National Geographic : 1900 Feb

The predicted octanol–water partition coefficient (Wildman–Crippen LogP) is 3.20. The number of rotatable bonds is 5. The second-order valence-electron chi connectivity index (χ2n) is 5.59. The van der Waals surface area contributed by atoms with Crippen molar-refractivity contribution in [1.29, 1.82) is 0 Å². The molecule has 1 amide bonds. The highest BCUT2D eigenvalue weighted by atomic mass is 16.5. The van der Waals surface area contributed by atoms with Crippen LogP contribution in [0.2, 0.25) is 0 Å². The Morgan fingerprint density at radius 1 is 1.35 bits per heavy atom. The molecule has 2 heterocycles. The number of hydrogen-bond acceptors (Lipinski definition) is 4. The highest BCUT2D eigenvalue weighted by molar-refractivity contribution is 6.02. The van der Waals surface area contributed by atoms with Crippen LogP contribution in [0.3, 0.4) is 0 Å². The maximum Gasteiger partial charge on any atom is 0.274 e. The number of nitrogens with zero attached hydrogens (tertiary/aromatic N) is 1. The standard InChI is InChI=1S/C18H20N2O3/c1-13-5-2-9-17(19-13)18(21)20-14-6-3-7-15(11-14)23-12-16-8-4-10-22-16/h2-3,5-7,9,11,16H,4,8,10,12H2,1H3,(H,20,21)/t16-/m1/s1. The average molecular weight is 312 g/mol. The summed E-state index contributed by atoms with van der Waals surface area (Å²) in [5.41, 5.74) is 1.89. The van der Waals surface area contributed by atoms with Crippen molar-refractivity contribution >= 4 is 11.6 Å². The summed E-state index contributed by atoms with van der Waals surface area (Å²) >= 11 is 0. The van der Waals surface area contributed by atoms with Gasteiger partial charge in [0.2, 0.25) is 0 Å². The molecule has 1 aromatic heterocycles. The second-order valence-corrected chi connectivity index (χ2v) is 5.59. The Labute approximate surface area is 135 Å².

GEOGRAPHIC MIS'CELLANEA enclosure, which is peculiarly sensitive to all the phenomena of the surround ing country, and also to the slightest disturbance from the sea. The observa tory will thus have a maritime as well as a meteorological value. THE project of maintaining the level of Lake Erie near its high-water stage during the navigation season by constructing a dam across Niagara River be low Buffalo harbor is reported by the Deep Water Ways Commission as practi cable and desirable. Thus the water lost by evaporation in summer could be partially replaced by accumulating the surplus water during the closed season and releasing it when most necessary in the open season. The best location for a dam is, according to the board, at the foot of the lake, just below Buffalo harbor. A canal with a lock is provided on the American side around the end of the dam and the rapids at the head of the river. The cost of the regulating works is estimated at $796,923, and of the lock and canal at $2,325,967. The changes would raise the low-water stage about three feet in Lake Erie, two feet in Lake St Clair, and one foot in Lake Huron. THIC U. S . Commercial Agent at Vladivostock, Mr Richard T. Greener, reports that it is proposed to turn the military port of Vladivostock into a commercial port, making it the principal terminus of the Trans-Siberian Railroad. Port Arthur will then become the chief military port of eastern Siberia. Talienwan, which has been renamed " Dalny," will be the commercial port, and an "open" one, of the Pechili Gulf. Every effort will be made to make it an important trade center. The plans of streets, government buildings, etc., are already form ulated and will be put in execution, while the construction of the various lines of railroad is also being pushed to completion. The plan of the Russian gov ernment to form an eastern Asiatic steamship company to open communication between Port Arthur, the Manchurian Railroad, Vladivostock, and other ports of the Far East is now arranged. The service between Vladivostock and Port Arthur will soon be begun. THE Manual of Tides now being prepared in the Coast and Geodetic Survey Office by Dr R. A . Harris will discuss, among other subjects, the tidal theory. So far as the study of the tidal oscillations in the great oceanic basins has progressed, it tends to show that the dominating tides of most localities owe their origin to one of two methods of generation. The first is that implied in the corrected equilibrium theory, and pertains to rather small and well enclosed bodies of water ; the second, and far more important, method is that implied in stationary oscillations whose free periods approximately coincide with the periods of the tidal forces. As an example of these oscillating areas may be cited the region lying south of the Maine coast, from Nantucket to the southern end of Nova Scotia. Following a line, somewhat convex, toward the south, joining these two points, there appears to be a small tidal disturbance, probably not more than two feet, whereas along the entire New England coast, north of Nantucket, the tides are in the neighborhood of from eight to ten feet. Moreover, on this nodal line just mentioned, running from Nantucket to Nova Scotia, the currents are well pronounced, so that it appears that we have here an area which oscil lates about the nodal line as an axis, thus producing high water at practically the same time along the New England coast.